Difference Between a Digital Sampling Oscilloscope and a Digital Signal Processing Oscilloscope

An oscilloscope is a crucial tool for electronic technicians, engineers, and students, enabling one to see the shapes and timing relationships as well as the voltage of various electronic signals with a single piece of test equipment. This information can provide enough detail to determine exactly what’s exactly is happening in an electronic circuit.

When it comes to setup, a digital sampling oscilloscope is self-contained and comes ready to use. A digital oscilloscope has a simple setup process similar to its analog ancestors. You will complete a simple hookup of the probes to the circuit under test in order to take your measurements. On the other hand, a digital signal processing oscilloscope connects to a computer — typically by way of an extension card — meaning it is a “dependent” unit, which influences its portability.

A digital sampling oscilloscope will cost roughly one thousand dollars more than a digital signal processing oscilloscope. Given identical functionality, the digital signal processing oscilloscope will provide more bang for the buck, if your computer is compatible with the hardware.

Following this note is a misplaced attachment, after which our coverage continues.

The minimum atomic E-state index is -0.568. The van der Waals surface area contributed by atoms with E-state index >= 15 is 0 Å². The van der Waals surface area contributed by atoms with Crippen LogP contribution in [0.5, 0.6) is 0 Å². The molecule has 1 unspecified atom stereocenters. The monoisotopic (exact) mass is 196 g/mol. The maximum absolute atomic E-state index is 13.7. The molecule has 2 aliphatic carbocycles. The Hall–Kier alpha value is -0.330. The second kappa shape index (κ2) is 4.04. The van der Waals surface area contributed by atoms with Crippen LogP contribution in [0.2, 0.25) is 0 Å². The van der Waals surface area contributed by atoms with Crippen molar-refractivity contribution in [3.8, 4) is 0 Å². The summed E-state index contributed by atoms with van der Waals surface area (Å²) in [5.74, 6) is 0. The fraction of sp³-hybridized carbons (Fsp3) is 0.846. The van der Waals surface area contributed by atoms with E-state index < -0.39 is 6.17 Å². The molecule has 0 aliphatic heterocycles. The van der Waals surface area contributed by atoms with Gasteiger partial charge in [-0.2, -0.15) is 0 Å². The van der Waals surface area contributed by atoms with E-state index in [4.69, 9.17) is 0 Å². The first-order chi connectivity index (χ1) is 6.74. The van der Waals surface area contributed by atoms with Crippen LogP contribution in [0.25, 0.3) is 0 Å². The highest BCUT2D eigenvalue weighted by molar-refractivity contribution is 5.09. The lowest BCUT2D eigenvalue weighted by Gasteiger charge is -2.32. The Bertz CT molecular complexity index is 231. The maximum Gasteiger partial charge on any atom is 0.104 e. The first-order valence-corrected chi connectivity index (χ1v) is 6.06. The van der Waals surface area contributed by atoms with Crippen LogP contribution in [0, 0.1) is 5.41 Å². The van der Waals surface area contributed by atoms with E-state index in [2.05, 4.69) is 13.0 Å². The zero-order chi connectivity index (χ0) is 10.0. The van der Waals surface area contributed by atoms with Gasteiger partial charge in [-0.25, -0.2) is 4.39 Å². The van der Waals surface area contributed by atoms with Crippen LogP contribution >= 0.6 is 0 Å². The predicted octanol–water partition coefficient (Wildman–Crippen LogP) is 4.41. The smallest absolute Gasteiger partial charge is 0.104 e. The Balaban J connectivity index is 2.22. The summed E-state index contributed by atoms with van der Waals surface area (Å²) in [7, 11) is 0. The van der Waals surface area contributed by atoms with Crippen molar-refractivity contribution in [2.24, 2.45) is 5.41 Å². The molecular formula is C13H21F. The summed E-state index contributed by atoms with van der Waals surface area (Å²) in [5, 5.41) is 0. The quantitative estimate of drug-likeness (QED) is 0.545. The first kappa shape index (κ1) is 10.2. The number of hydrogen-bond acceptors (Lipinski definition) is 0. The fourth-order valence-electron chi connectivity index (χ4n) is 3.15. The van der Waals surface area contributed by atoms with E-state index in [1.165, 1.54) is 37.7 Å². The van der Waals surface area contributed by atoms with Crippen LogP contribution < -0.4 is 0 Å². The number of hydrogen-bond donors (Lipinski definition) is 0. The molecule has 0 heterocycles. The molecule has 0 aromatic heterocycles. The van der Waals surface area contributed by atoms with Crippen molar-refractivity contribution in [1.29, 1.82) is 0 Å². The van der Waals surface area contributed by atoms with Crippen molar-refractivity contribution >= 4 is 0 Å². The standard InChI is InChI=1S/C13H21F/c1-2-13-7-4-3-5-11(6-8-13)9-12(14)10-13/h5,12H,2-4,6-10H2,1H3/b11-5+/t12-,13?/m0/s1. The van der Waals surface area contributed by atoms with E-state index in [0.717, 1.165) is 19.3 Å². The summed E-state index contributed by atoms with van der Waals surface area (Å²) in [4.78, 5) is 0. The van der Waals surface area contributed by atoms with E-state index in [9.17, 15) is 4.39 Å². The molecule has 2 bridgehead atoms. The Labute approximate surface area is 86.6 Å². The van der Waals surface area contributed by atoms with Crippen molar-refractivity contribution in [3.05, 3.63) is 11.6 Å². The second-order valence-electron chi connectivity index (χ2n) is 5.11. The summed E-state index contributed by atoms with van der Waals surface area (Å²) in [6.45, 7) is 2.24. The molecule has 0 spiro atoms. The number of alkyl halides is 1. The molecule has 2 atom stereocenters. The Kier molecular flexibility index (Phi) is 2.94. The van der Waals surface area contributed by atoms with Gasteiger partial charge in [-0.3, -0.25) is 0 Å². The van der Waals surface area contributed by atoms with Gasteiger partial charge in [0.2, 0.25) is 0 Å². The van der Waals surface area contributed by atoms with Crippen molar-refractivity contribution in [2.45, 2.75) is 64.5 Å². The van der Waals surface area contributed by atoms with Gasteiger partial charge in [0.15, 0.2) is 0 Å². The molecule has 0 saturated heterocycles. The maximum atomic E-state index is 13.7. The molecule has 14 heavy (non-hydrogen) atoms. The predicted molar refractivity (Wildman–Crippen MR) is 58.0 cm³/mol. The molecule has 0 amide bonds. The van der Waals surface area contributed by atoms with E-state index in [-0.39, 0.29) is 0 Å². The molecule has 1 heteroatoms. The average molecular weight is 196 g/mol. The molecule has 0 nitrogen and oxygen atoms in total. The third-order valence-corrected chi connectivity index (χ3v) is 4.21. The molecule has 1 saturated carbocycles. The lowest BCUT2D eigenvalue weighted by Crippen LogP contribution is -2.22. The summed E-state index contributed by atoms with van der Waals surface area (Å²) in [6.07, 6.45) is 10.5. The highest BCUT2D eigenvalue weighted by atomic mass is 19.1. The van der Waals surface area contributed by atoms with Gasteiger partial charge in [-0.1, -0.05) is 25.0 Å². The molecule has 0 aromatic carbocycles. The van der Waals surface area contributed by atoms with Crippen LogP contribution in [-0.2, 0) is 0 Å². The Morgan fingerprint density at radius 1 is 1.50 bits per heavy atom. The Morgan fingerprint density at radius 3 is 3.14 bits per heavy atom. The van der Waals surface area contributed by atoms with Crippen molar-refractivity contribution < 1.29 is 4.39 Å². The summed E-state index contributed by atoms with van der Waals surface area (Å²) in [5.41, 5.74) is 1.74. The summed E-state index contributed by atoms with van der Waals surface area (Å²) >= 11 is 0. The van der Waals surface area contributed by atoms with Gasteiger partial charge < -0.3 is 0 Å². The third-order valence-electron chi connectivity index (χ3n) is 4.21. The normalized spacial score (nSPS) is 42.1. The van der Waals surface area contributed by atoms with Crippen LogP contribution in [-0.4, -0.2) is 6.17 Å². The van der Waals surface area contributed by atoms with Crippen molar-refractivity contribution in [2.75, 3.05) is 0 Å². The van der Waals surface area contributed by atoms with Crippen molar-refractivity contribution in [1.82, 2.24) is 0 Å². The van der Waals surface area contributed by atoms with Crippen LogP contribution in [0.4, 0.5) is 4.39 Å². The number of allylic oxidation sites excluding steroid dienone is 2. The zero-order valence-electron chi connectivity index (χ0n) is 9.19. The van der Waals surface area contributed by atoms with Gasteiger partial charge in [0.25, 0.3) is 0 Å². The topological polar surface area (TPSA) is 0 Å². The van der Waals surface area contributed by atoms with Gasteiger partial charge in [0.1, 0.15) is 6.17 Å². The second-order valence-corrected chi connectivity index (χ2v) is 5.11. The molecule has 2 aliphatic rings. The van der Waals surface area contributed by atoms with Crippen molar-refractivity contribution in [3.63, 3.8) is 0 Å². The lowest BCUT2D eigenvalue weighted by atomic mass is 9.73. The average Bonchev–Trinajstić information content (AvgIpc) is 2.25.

Functionality is important when deciding between these two types of oscilloscope. A digital sampling oscilloscope is used to measure the frequency and voltage of any waveform and displays every shape and vibration of a specific frequency, providing an accurate graphic representation of the shape. You can also compare multiple frequencies or compare a stored frequency from the lab to one in the field if your oscilloscope has multiple channels.

However, a digital sampling oscilloscope is limited to the technology available at the time it was manufactured. Some of these oscilloscopes have replaceable plugins; although they provide greater flexibility, they still have limitations.

Because a digital signal processing oscilloscope is a piece of computer hardware, it offers the same functionality as a digital sampling oscilloscope, but with greater flexibility and additional updating options: if you need more power of accessibility, you simply add additional RAM to your computer; if you need to store more waveforms, you can apportion additional space on the hard drive. In addition, you can share files with peers via a shared folder on your computer network, or you can email the files.

Now that you understand differences between these types of oscilloscopes with regard to setup, cost, and functionality, you can make an informed decision when choosing a new oscilloscope.


George Leger has a Masters in Electrical Engineering from Stanford University, worked in private industry pioneering surface-mount technology and in government research labs for twenty years, published several papers on surface-mount technology, co-authored papers published in national symposiums on accelerator technology, was past president of SMTA and an adjunct professor at the community college level, holds a patent, and is a certified microchip design partner, serving as a consultant to many companies developing electronic circuits.

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